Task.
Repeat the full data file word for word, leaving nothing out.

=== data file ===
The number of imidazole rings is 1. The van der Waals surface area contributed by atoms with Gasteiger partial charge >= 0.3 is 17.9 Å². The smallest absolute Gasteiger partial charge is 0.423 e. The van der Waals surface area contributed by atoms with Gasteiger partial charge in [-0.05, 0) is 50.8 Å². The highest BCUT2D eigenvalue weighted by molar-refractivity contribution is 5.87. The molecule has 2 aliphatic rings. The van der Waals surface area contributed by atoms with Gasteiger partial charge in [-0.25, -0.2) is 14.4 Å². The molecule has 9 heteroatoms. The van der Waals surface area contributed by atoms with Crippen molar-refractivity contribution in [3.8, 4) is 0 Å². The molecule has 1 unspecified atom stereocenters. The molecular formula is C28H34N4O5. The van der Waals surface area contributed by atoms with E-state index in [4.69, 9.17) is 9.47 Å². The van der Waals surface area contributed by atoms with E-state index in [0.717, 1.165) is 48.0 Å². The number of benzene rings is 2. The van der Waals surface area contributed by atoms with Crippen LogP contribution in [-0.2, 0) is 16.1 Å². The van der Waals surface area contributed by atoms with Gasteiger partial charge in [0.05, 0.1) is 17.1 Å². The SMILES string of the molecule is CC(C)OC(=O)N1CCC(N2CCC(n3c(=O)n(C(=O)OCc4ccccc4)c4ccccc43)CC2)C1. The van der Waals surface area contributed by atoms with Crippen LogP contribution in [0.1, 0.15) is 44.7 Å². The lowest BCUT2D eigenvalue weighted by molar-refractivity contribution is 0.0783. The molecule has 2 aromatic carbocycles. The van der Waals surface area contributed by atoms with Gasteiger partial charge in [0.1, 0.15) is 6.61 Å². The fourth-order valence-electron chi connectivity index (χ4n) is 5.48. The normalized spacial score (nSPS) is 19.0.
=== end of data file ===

The number of imidazole rings is 1. The van der Waals surface area contributed by atoms with Gasteiger partial charge >= 0.3 is 17.9 Å². The smallest absolute Gasteiger partial charge is 0.423 e. The van der Waals surface area contributed by atoms with Gasteiger partial charge in [-0.05, 0) is 50.8 Å². The highest BCUT2D eigenvalue weighted by molar-refractivity contribution is 5.87. The molecule has 2 aliphatic rings. The van der Waals surface area contributed by atoms with Gasteiger partial charge in [-0.25, -0.2) is 14.4 Å². The molecule has 9 heteroatoms. The van der Waals surface area contributed by atoms with Crippen molar-refractivity contribution in [3.8, 4) is 0 Å². The molecule has 1 unspecified atom stereocenters. The molecular formula is C28H34N4O5. The van der Waals surface area contributed by atoms with E-state index in [4.69, 9.17) is 9.47 Å². The van der Waals surface area contributed by atoms with E-state index in [0.717, 1.165) is 48.0 Å². The number of benzene rings is 2. The van der Waals surface area contributed by atoms with Crippen LogP contribution in [-0.2, 0) is 16.1 Å². The van der Waals surface area contributed by atoms with Gasteiger partial charge in [0.05, 0.1) is 17.1 Å². The SMILES string of the molecule is CC(C)OC(=O)N1CCC(N2CCC(n3c(=O)n(C(=O)OCc4ccccc4)c4ccccc43)CC2)C1. The van der Waals surface area contributed by atoms with Crippen LogP contribution in [0.1, 0.15) is 44.7 Å². The lowest BCUT2D eigenvalue weighted by molar-refractivity contribution is 0.0783. The molecule has 2 aromatic carbocycles. The van der Waals surface area contributed by atoms with Gasteiger partial charge in [0.1, 0.15) is 6.61 Å². The fourth-order valence-electron chi connectivity index (χ4n) is 5.48. The normalized spacial score (nSPS) is 19.0.